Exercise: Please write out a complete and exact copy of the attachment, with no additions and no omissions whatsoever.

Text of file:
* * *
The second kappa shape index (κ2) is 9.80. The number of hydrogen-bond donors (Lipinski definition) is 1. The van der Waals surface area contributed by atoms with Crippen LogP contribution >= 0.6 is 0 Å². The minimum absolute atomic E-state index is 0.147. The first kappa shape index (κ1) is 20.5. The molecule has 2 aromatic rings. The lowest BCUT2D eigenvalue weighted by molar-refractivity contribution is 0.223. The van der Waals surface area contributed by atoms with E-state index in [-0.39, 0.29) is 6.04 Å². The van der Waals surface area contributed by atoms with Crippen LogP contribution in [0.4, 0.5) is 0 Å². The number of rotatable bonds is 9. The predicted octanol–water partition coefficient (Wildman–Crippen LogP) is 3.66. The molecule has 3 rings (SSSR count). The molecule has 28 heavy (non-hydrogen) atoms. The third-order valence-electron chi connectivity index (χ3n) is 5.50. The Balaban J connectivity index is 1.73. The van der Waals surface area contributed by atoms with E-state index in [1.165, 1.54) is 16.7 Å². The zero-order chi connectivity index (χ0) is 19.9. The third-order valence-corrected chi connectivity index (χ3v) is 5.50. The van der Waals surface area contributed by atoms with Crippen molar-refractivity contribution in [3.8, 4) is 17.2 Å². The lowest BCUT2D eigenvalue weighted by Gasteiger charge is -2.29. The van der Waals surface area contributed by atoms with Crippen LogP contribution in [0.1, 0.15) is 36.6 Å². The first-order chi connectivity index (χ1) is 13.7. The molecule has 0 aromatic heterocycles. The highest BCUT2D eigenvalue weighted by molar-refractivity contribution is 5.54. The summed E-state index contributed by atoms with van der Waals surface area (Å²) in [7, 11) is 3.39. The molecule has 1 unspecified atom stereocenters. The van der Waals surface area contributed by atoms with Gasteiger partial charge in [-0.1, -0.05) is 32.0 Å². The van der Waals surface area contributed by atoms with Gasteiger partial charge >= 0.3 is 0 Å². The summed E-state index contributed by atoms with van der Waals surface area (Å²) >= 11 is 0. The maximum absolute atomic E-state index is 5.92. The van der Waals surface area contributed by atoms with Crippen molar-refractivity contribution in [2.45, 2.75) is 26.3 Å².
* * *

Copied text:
The second kappa shape index (κ2) is 9.80. The number of hydrogen-bond donors (Lipinski definition) is 1. The van der Waals surface area contributed by atoms with Crippen LogP contribution >= 0.6 is 0 Å². The minimum absolute atomic E-state index is 0.147. The first kappa shape index (κ1) is 20.5. The molecule has 2 aromatic rings. The lowest BCUT2D eigenvalue weighted by molar-refractivity contribution is 0.223. The van der Waals surface area contributed by atoms with E-state index in [-0.39, 0.29) is 6.04 Å². The van der Waals surface area contributed by atoms with Crippen LogP contribution in [0.4, 0.5) is 0 Å². The number of rotatable bonds is 9. The predicted octanol–water partition coefficient (Wildman–Crippen LogP) is 3.66. The molecule has 3 rings (SSSR count). The molecule has 28 heavy (non-hydrogen) atoms. The third-order valence-electron chi connectivity index (χ3n) is 5.50. The Balaban J connectivity index is 1.73. The van der Waals surface area contributed by atoms with E-state index in [1.165, 1.54) is 16.7 Å². The zero-order chi connectivity index (χ0) is 19.9. The third-order valence-corrected chi connectivity index (χ3v) is 5.50. The van der Waals surface area contributed by atoms with Crippen molar-refractivity contribution in [3.8, 4) is 17.2 Å². The lowest BCUT2D eigenvalue weighted by Gasteiger charge is -2.29. The van der Waals surface area contributed by atoms with Crippen LogP contribution in [0.1, 0.15) is 36.6 Å². The first-order chi connectivity index (χ1) is 13.7. The molecule has 0 aromatic heterocycles. The highest BCUT2D eigenvalue weighted by molar-refractivity contribution is 5.54. The summed E-state index contributed by atoms with van der Waals surface area (Å²) in [7, 11) is 3.39. The molecule has 1 unspecified atom stereocenters. The van der Waals surface area contributed by atoms with Gasteiger partial charge in [-0.1, -0.05) is 32.0 Å². The van der Waals surface area contributed by atoms with Gasteiger partial charge >= 0.3 is 0 Å². The summed E-state index contributed by atoms with van der Waals surface area (Å²) >= 11 is 0. The maximum absolute atomic E-state index is 5.92. The van der Waals surface area contributed by atoms with Crippen molar-refractivity contribution in [2.45, 2.75) is 26.3 Å².